Simple put, a light meter measures the light and tells you it’s intensity. Modern light meters, such as the Sekonic Speedmaster we’re using in the video above, do all kinds of calculations with the measured light for you. Apart from the raw lux or candela, it can help you to set the correct aperture, shutter speed or ISO on your camera.
The L-858D-U comes with a tons of such calculations. For example, you have a list of color filters which you can set. It will then measure the light with the selected filter compensation. This is one of the first great benefits of working with a light meter. It allows you to work fast and save time on set.
Since I had very little experience with a light meter (only used it once on a school project), I invited Matthew Workman from Cinematography Database. He has a lot of experience in high end productions as a DP and shares some of his insights on light meters in general.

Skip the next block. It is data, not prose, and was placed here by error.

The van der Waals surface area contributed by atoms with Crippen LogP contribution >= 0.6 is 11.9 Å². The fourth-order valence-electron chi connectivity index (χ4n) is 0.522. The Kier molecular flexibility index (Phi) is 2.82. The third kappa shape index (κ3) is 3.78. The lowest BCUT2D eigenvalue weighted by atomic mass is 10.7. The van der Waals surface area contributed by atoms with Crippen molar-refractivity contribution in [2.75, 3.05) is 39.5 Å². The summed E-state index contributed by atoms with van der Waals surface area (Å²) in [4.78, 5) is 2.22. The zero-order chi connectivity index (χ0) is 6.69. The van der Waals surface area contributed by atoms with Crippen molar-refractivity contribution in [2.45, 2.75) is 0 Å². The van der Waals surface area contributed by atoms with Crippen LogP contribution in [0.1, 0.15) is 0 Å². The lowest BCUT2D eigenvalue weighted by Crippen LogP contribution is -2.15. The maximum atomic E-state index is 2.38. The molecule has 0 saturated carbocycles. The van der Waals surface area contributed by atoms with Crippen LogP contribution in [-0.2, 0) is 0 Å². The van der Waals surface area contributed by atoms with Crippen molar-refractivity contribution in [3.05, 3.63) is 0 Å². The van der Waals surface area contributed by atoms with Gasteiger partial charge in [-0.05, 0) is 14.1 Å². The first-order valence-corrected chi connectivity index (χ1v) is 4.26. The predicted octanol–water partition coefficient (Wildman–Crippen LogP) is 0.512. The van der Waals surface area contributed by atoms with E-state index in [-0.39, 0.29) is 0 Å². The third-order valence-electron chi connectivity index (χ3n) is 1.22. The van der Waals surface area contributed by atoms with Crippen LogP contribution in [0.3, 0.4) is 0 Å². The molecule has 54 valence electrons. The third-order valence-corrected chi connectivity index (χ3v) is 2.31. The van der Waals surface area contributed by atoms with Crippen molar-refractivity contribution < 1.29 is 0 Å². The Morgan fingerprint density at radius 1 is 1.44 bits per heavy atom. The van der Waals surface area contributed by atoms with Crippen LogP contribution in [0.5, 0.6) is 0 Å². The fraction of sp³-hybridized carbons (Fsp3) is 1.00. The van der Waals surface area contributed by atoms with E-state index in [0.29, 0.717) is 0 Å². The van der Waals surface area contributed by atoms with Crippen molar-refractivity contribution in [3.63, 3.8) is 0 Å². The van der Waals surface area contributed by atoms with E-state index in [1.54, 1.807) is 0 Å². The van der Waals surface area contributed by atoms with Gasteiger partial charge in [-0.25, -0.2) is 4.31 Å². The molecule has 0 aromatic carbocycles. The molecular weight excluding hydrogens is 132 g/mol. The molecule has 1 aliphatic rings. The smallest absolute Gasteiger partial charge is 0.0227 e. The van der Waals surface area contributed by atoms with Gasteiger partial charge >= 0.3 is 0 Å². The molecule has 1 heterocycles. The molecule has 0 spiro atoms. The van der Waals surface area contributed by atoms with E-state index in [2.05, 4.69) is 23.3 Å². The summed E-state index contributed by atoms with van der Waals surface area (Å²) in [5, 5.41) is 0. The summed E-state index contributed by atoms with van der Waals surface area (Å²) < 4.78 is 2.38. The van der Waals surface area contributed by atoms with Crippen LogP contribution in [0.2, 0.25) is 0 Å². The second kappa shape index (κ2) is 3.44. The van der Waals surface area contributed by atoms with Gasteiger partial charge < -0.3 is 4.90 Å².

In the video above we took the light meter to a test and tried to measure a very simple light setup. To our surprise, it was a lot of fun to work with it. It made me think a lot more about light intensity and the different stops in a scene.
Besides the test, we also used the light meter on a real production. The idea was to create a temporary studio in a bakery, where we had someone in front of a white background. While the camera guy was setting up the dolly and the crane, I was busy with lighting the background and setting up the lights properly.
It saved us a lot of time, which for me is it’s strongest benefit. But like Matthew also explained, it’s hard to recommend a light meter to beginners. If you wanna get serious at cinematography and get into the film industry where you work in teams, there’s where a light meter comes in!